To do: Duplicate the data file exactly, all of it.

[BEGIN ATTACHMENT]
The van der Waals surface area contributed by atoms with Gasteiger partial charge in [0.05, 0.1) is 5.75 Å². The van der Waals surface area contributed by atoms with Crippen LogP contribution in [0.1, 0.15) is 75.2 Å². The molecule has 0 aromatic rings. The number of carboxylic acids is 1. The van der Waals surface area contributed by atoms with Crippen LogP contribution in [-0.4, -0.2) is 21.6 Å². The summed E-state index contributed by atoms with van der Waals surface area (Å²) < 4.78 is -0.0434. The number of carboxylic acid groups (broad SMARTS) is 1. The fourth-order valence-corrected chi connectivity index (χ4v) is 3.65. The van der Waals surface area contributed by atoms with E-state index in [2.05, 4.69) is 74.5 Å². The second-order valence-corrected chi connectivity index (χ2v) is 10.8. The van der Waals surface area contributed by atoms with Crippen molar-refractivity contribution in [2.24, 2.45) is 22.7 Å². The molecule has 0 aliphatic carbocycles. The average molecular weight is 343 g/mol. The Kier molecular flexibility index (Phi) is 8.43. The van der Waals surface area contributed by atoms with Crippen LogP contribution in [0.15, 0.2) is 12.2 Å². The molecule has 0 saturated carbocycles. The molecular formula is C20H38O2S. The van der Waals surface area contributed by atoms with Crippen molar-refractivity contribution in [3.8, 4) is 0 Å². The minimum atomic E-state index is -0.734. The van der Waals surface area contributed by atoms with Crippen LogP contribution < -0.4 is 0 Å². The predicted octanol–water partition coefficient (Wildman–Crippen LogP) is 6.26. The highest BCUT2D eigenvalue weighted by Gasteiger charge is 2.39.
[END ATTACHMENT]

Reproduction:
The van der Waals surface area contributed by atoms with Gasteiger partial charge in [0.05, 0.1) is 5.75 Å². The van der Waals surface area contributed by atoms with Crippen LogP contribution in [0.1, 0.15) is 75.2 Å². The molecule has 0 aromatic rings. The number of carboxylic acids is 1. The van der Waals surface area contributed by atoms with Crippen LogP contribution in [-0.4, -0.2) is 21.6 Å². The summed E-state index contributed by atoms with van der Waals surface area (Å²) < 4.78 is -0.0434. The number of carboxylic acid groups (broad SMARTS) is 1. The fourth-order valence-corrected chi connectivity index (χ4v) is 3.65. The van der Waals surface area contributed by atoms with E-state index in [2.05, 4.69) is 74.5 Å². The second-order valence-corrected chi connectivity index (χ2v) is 10.8. The van der Waals surface area contributed by atoms with Crippen molar-refractivity contribution in [2.24, 2.45) is 22.7 Å². The molecule has 0 aliphatic carbocycles. The average molecular weight is 343 g/mol. The Kier molecular flexibility index (Phi) is 8.43. The van der Waals surface area contributed by atoms with Crippen LogP contribution in [0.15, 0.2) is 12.2 Å². The molecule has 0 saturated carbocycles. The molecular formula is C20H38O2S. The van der Waals surface area contributed by atoms with Crippen molar-refractivity contribution in [3.8, 4) is 0 Å². The minimum atomic E-state index is -0.734. The van der Waals surface area contributed by atoms with Crippen LogP contribution < -0.4 is 0 Å². The predicted octanol–water partition coefficient (Wildman–Crippen LogP) is 6.26. The highest BCUT2D eigenvalue weighted by Gasteiger charge is 2.39.